Matt Archbold graduated from Saint Joseph’s University in 1995. He is a former journalist who left the newspaper business to raise his five children. He writes for the Creative Minority Report.
A parish in Montana is terribly divided over the decision the pastor made to refuse Communion to two men who were recently civilly married.
This is one of the predominant issues of our time and I think we'll be hearing more stories like it in the near future. Bishop Michael Warfel of the Diocese of Great Falls-Billings reportedly said after speaking with parishioners about the issue that "there obviously is polarization."
He said he wishes to bring healing to the parish but added, "At the same time, as a Catholic bishop, I uphold our Catholic teachings."
This is a sad situation but I'm more interested in what one of the men involved said to the media. Exhibiting incrdulity, he said, "We didn't think anything would happen, church is one thing, civil society is another."
That line of thinking is dangerous and I fear prevalent among many Catholics. In fact, I've read a number of theologians who seem to argue that the Church has no reason to oppose civil gay marriage because of the separation of Church and state. A few things about the separation of church and state: 1) It's not actually in the Constitution (not even in the made up part under the right to an abortion.) 2) It's in a letter Thomas Jefferson wrote in which he was attempting to convince a supporter that he had no intention of making any laws that would restrict the freedom of religion.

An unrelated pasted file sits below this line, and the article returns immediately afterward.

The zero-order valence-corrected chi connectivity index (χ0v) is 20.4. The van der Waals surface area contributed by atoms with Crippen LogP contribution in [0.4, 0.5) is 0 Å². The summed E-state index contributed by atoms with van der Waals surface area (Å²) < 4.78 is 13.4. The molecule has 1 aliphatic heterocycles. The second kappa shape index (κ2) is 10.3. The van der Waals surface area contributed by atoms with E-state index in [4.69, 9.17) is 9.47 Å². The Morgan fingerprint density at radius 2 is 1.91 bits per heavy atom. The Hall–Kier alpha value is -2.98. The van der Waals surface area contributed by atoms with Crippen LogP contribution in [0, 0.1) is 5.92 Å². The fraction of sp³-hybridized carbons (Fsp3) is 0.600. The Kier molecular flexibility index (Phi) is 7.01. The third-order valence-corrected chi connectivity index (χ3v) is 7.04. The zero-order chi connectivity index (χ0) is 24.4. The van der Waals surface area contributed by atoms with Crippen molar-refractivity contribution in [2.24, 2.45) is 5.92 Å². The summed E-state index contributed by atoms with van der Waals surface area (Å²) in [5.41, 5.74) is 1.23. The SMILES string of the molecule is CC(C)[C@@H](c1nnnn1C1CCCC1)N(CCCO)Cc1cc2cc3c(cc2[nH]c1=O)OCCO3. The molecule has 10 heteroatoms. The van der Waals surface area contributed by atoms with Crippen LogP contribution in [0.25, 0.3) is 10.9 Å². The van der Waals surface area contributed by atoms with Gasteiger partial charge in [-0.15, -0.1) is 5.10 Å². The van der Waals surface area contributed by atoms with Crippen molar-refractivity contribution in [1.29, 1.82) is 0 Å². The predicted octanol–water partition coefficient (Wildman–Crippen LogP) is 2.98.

It's always surprising to me in a not surprising way at all how the same people who are always screaming about the separation of Church and state when it comes to life, marriage, or praying at a high school football game don't seem to have a problem when the government infringes on religious liberty.
But secularists take that quote from Jefferson as the bedrock foundational statement for this republic and use it in the exact opposite manner of its intent.
The logical end of this thinking seems to be that it only matters what happens in Church and then once you step outside the Church (or maybe the parking lot) all bets are off until next Sunday. This is the exact opposite of truth. Christians are given a very specific task to live the gospel, not just for one hour a week on Sunday.
It's the same line of thinking which bring the loud proclamations that the Church doesn't tell me what to do in the bedroom. I've always wondered what other rooms of the house the Church is banished from? According to many, it would seem all of them. And high school football games, of course.
More than just the separation of Church and state they are arguing for a separation of life from the Gospel, and the Church from the soul.